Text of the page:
Xfinity ire: Comcast drops Weatherscan channel and triggers a hail storm
Comcast Corp. didn't give a reason but confirmed that it had dropped the Weatherscan channel. It tells subscribers to look for weather information on local television stations or the Weather Channel.
Xfinity subscribers are lighting up a Comcast message board over a decision to ax the Weatherscan channel that offered continuous updates on local weather conditions — basics like temperature, barometric pressure, cloud cover, wind and humidity.
"Why on earth you would discontinue this channel is beyond me!!! I use this numerous times daily! The other options you offer, ie The Weather Channel, local on the 8's, and accessing from the main menu are not sufficient nor quick. BRING IT BACK!!!!! I am more than upset!!!!!" wrote ann-t-m on an Xfinity forum.
Added crickets1: "Most of the weather apps frankly are garbage. I've found only 1 with good radar but it cost me $$ and eats up my battery. I've depended on Weatherscan for YEARS because 24/7 radar, which is extremely important. Three hours of animation is much much better than the few minutes tops you get from apps."
On Tuesday, Comcast Corp. didn't give a reason but confirmed that it had dropped the Weatherscan channel — which has been offered for many years — in a review of the channels in its bundle.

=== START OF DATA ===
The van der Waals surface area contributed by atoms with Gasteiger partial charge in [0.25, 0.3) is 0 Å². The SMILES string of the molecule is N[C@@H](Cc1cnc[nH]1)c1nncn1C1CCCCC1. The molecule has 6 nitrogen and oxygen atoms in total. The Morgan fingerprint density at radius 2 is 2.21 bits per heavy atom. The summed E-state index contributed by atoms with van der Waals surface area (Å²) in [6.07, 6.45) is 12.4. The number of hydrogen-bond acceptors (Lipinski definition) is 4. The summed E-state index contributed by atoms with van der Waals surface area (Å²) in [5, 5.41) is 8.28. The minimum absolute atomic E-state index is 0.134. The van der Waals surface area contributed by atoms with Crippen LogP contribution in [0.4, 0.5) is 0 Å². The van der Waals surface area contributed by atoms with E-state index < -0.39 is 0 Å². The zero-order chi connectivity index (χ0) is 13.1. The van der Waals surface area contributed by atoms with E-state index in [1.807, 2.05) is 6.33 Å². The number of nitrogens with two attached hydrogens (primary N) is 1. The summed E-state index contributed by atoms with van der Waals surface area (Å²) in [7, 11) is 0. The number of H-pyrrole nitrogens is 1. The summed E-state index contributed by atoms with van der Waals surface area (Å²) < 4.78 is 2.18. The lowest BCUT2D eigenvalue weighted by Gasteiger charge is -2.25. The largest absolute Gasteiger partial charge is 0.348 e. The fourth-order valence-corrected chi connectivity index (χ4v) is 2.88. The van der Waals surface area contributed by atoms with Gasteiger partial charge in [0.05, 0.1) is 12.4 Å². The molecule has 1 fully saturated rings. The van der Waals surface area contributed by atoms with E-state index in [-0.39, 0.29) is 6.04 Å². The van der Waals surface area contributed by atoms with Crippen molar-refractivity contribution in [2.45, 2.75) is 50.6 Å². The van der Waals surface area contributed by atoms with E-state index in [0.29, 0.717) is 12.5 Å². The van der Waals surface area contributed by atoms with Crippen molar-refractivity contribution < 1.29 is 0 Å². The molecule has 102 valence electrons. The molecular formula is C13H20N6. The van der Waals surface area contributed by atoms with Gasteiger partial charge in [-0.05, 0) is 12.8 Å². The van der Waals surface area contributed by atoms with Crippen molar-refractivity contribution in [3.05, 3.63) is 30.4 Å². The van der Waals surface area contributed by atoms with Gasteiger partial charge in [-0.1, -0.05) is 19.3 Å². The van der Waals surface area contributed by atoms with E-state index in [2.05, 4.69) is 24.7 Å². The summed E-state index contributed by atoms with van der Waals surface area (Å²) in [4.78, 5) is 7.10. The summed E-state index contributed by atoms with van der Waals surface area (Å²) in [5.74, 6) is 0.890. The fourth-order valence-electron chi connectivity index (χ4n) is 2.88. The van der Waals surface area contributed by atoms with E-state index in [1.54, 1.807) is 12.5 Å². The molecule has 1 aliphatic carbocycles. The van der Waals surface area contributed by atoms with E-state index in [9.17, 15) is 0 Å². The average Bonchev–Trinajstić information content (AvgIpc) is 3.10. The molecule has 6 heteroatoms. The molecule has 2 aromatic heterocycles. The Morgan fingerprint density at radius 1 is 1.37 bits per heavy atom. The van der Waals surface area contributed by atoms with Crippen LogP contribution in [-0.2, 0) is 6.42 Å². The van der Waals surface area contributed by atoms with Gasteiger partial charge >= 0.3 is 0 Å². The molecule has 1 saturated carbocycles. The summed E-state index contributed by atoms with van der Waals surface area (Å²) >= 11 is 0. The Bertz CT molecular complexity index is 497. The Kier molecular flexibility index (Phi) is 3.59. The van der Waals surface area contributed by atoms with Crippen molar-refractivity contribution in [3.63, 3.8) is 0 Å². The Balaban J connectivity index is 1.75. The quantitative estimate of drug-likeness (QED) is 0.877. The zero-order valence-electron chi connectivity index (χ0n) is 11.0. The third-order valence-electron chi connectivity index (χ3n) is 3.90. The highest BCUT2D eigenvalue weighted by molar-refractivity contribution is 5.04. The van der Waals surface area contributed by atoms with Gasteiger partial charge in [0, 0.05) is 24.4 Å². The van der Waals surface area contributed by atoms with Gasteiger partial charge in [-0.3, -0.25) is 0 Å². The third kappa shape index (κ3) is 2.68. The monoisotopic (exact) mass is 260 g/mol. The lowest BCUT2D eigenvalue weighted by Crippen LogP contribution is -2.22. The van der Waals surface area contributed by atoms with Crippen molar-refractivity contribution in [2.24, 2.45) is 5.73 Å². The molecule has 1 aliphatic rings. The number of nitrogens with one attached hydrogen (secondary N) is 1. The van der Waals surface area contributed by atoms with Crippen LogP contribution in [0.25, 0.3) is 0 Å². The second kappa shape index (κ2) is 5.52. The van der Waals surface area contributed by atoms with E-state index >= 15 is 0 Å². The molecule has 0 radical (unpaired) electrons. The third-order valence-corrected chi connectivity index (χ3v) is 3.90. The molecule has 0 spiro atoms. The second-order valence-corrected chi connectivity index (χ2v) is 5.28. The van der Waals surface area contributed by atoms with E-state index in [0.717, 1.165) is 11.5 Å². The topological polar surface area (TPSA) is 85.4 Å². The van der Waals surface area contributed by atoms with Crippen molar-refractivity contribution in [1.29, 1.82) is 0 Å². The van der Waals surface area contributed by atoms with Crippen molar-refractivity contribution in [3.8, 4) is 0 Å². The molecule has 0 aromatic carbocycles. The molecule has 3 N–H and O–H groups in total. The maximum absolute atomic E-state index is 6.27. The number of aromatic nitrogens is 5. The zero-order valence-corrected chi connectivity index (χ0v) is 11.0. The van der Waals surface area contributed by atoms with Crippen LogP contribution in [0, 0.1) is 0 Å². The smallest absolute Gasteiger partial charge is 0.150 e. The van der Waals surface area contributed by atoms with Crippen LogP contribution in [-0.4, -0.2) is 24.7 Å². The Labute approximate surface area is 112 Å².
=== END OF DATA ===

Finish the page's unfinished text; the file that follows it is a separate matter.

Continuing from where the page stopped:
Comcast said in a statement on Tuesday that "we continuously evaluate the content we deliver to our Xfinity TV customers. As part of this ongoing evaluation, we determined that the Weatherscan channel will no longer be offered. Customers can find weather information on local channels or every 10 minutes via the Weather Channel."
Among those local television stations with weather is Comcast-owned NBC10.
Bart Meyers, a 61-year-old clothing salesman from Somerton, said on Tuesday he was checking Weatherscan on his cable-TV service before heading out the door in the morning so that he would know how to dress. He had used Weatherscan — channel 101 in his area — for at least a decade. Now "for some idiotic reason someone at Comcast decided to get rid of it," he groused.